A numbers of years ago, I was shopping at my favorite Minneapolis co-op when I picked up a package of sprouted wheat tortillas. While I did not know what “sprouted” meant at the time, I placed them in my cart because, well, my trusted grocery store was selling them. It was just recently that I came to understand that certain foods, largely grains and nuts, are sprouted in order to break down antinutrients.
When I first heard the word antinutrients, I pictured an evil army of tiny gremlins gobbling up all of my vitamin Bs and Ds while swooping up my calcium and iron. As it turns out, antinutrients are not all bad. As with most things, there is a yin and a yang to them. Here’s the scoop on antinutrients, to help you make more informed decisions about your diet.
So wait, what exactly are antinutrients?
In “10 Antinutrients to Get Out of Your Diet … and Life,” Dr. Axe defines antinutrients as “natural or synthetic compounds found in a variety of foods – especially grains, beans, legumes and nuts – that interfere with the absorption of vitamins, minerals and other nutrients.” Antinutrients are not limited to these foods, though, as even spinach and chard contain antinutrients.
Are you now telling me NOT to spinach?!
(Are you fist-pumping right now? I think my niece is.) No, the research on antinutrients would not endorse skipping the spinach, or many other foods with antinutrients. The more I learn about nutrition, the more I find that it is so nuanced. As noted in the article “All About Antinutrients,” while antinutrients can prevent the absorption of certain vitamins and minerals — in addition to contributing to inflammation in the body – they can also have health benefits such as neutralizing free radical formation, supporting our immune systems and fighting off cancer cell formation.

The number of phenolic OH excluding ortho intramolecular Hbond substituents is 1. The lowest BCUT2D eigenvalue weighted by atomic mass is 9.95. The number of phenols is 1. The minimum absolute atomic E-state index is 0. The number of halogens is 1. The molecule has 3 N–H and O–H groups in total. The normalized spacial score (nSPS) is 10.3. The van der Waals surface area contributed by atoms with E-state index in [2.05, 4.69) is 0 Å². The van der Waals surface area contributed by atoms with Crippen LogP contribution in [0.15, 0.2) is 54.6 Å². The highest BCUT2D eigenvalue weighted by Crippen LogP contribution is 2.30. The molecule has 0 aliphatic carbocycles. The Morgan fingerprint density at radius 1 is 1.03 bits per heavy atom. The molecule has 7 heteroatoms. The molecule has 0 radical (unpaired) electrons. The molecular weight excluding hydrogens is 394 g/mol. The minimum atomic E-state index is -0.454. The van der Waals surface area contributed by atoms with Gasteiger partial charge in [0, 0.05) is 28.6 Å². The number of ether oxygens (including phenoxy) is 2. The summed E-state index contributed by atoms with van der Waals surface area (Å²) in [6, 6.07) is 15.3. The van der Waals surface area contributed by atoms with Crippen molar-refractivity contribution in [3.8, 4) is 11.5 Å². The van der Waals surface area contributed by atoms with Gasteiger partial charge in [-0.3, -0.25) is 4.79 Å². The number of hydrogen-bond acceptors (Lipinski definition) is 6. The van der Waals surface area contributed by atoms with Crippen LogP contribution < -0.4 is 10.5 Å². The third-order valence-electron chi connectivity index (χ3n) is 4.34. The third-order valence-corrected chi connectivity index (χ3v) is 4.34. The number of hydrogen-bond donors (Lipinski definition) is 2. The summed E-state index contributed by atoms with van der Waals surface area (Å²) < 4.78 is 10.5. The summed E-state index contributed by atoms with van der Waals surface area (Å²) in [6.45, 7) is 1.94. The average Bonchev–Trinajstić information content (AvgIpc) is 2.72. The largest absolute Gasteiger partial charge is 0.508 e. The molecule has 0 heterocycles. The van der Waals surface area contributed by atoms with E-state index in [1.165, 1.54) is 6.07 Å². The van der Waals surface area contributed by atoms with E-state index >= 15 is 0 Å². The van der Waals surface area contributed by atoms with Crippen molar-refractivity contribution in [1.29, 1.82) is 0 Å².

Okay, so now what?
The blog Paleohacks emphasizes that if you are dealing with leaky gut, antinutrients will be more of a threat to your health, but by eating a diet rich in whole foods, you have much less to fear by way of antinutrients. If you are experiencing regular migraines, joint pain, irritable bowels, or asthma, it may be useful to do an elimination diet in order to find out if there is a food that your body is finding particularly offensive. In some cases, there are foods with antinutrients that some of us fair better without for good.
Now here is where that sprouting comes back in. Soaking, sprouting and fermenting are also ways to break down the barriers of antinutrients, thus reaping more of the benefits of the foods. Experience Life’s article “Smart Soaking and Sprouting” has a useful guide that will help you navigate this approach. I must mention that one of the best things I have ever offered my tastebuds is the Cinnamon Red Maca Sprouted Almond Butter from Farm to People.
While I might not have known about the reason at the time, it was actually a wise decision to purchase those sprouted wheat tortillas at my local co-op. So, this is the short of it. If you would like to read further on antinutrients, I also suggest a post from The Paleo Mom. Here, Dr. Sarah Ballantyne offers more about the science of antinutrients and grains.
Since becoming more informed about antinutrients, I have made some changes to my diet. I regularly eat kimchi, a spicy Korean dish of fermented cabbage, and I drink kombucha. I have done an elimination diet to clean out my gut and to do some detective work about how certain foods were making me feel. After finding that my systems function better without many grains, I largely abstain from foods with gluten, one of the more difficult for many people to digest. If I am going to eat grains, such as quinoa, I follow the guide noted above and soak the quinoa for at least two hours before cooking it. Some of these changes takes a bit more planning and prep, but, for my health, it’s worth it!